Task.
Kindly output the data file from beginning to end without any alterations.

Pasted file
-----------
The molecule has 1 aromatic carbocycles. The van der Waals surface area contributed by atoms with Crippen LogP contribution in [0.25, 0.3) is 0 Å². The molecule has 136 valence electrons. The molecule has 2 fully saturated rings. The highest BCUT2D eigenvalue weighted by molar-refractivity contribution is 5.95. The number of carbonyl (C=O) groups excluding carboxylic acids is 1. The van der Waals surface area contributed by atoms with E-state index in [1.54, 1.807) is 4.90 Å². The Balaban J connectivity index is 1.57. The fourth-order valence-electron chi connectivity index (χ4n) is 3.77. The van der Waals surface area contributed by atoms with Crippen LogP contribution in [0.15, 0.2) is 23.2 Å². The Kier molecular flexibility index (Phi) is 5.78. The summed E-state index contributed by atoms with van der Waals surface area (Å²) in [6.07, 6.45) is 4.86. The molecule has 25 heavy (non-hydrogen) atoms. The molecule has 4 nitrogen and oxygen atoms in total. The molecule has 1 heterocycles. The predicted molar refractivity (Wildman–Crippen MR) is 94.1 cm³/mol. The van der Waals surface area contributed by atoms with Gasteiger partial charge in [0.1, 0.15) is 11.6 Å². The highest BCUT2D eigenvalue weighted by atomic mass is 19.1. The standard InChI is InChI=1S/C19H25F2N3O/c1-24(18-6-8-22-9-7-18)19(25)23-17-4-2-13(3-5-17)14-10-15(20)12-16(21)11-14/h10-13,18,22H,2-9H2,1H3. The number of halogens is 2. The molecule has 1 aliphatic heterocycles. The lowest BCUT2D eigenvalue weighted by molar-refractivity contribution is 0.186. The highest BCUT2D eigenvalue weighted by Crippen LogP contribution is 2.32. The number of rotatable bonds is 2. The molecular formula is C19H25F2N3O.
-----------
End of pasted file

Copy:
The molecule has 1 aromatic carbocycles. The van der Waals surface area contributed by atoms with Crippen LogP contribution in [0.25, 0.3) is 0 Å². The molecule has 136 valence electrons. The molecule has 2 fully saturated rings. The highest BCUT2D eigenvalue weighted by molar-refractivity contribution is 5.95. The number of carbonyl (C=O) groups excluding carboxylic acids is 1. The van der Waals surface area contributed by atoms with E-state index in [1.54, 1.807) is 4.90 Å². The Balaban J connectivity index is 1.57. The fourth-order valence-electron chi connectivity index (χ4n) is 3.77. The van der Waals surface area contributed by atoms with Crippen LogP contribution in [0.15, 0.2) is 23.2 Å². The Kier molecular flexibility index (Phi) is 5.78. The summed E-state index contributed by atoms with van der Waals surface area (Å²) in [6.07, 6.45) is 4.86. The molecule has 25 heavy (non-hydrogen) atoms. The molecule has 4 nitrogen and oxygen atoms in total. The molecule has 1 heterocycles. The predicted molar refractivity (Wildman–Crippen MR) is 94.1 cm³/mol. The van der Waals surface area contributed by atoms with Gasteiger partial charge in [0.1, 0.15) is 11.6 Å². The highest BCUT2D eigenvalue weighted by atomic mass is 19.1. The standard InChI is InChI=1S/C19H25F2N3O/c1-24(18-6-8-22-9-7-18)19(25)23-17-4-2-13(3-5-17)14-10-15(20)12-16(21)11-14/h10-13,18,22H,2-9H2,1H3. The number of halogens is 2. The molecule has 1 aliphatic heterocycles. The lowest BCUT2D eigenvalue weighted by molar-refractivity contribution is 0.186. The highest BCUT2D eigenvalue weighted by Crippen LogP contribution is 2.32. The number of rotatable bonds is 2. The molecular formula is C19H25F2N3O.